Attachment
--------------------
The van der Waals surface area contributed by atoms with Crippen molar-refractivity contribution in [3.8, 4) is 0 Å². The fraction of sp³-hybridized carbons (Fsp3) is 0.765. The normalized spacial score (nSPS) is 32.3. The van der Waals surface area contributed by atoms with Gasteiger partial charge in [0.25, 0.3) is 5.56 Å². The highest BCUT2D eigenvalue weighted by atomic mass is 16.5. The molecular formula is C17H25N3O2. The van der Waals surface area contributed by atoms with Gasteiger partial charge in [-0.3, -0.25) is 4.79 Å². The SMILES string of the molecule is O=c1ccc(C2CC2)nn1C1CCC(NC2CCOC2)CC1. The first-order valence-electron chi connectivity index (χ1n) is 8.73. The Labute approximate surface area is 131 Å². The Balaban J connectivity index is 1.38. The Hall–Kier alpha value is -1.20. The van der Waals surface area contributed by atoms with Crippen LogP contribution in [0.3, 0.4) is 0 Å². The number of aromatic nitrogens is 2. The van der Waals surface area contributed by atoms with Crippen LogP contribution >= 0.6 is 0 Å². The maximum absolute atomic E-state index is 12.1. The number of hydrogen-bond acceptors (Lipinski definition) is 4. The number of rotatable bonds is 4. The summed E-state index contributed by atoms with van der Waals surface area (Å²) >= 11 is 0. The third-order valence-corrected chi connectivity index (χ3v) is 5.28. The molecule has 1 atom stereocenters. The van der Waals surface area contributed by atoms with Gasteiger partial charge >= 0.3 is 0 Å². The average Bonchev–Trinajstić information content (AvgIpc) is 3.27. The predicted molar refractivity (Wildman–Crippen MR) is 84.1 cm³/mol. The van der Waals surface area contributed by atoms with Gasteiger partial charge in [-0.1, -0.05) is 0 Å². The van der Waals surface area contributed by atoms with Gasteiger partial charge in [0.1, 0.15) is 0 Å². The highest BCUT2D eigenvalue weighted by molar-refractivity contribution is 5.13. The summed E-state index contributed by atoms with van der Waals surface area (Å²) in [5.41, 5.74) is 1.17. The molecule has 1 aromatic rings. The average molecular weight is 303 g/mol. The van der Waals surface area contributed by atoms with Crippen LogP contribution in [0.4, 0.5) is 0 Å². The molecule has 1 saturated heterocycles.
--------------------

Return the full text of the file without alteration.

The van der Waals surface area contributed by atoms with Crippen molar-refractivity contribution in [3.8, 4) is 0 Å². The fraction of sp³-hybridized carbons (Fsp3) is 0.765. The normalized spacial score (nSPS) is 32.3. The van der Waals surface area contributed by atoms with Gasteiger partial charge in [0.25, 0.3) is 5.56 Å². The highest BCUT2D eigenvalue weighted by atomic mass is 16.5. The molecular formula is C17H25N3O2. The van der Waals surface area contributed by atoms with Gasteiger partial charge in [-0.3, -0.25) is 4.79 Å². The SMILES string of the molecule is O=c1ccc(C2CC2)nn1C1CCC(NC2CCOC2)CC1. The first-order valence-electron chi connectivity index (χ1n) is 8.73. The Labute approximate surface area is 131 Å². The Balaban J connectivity index is 1.38. The Hall–Kier alpha value is -1.20. The van der Waals surface area contributed by atoms with Crippen LogP contribution in [0.3, 0.4) is 0 Å². The number of aromatic nitrogens is 2. The van der Waals surface area contributed by atoms with Crippen LogP contribution >= 0.6 is 0 Å². The maximum absolute atomic E-state index is 12.1. The number of hydrogen-bond acceptors (Lipinski definition) is 4. The number of rotatable bonds is 4. The summed E-state index contributed by atoms with van der Waals surface area (Å²) >= 11 is 0. The third-order valence-corrected chi connectivity index (χ3v) is 5.28. The molecule has 1 atom stereocenters. The van der Waals surface area contributed by atoms with Gasteiger partial charge >= 0.3 is 0 Å². The average Bonchev–Trinajstić information content (AvgIpc) is 3.27. The predicted molar refractivity (Wildman–Crippen MR) is 84.1 cm³/mol. The van der Waals surface area contributed by atoms with Gasteiger partial charge in [-0.1, -0.05) is 0 Å². The van der Waals surface area contributed by atoms with Gasteiger partial charge in [0.1, 0.15) is 0 Å². The highest BCUT2D eigenvalue weighted by molar-refractivity contribution is 5.13. The summed E-state index contributed by atoms with van der Waals surface area (Å²) in [5.41, 5.74) is 1.17. The molecule has 1 aromatic rings. The average molecular weight is 303 g/mol. The van der Waals surface area contributed by atoms with Crippen LogP contribution in [0.4, 0.5) is 0 Å². The molecule has 1 saturated heterocycles.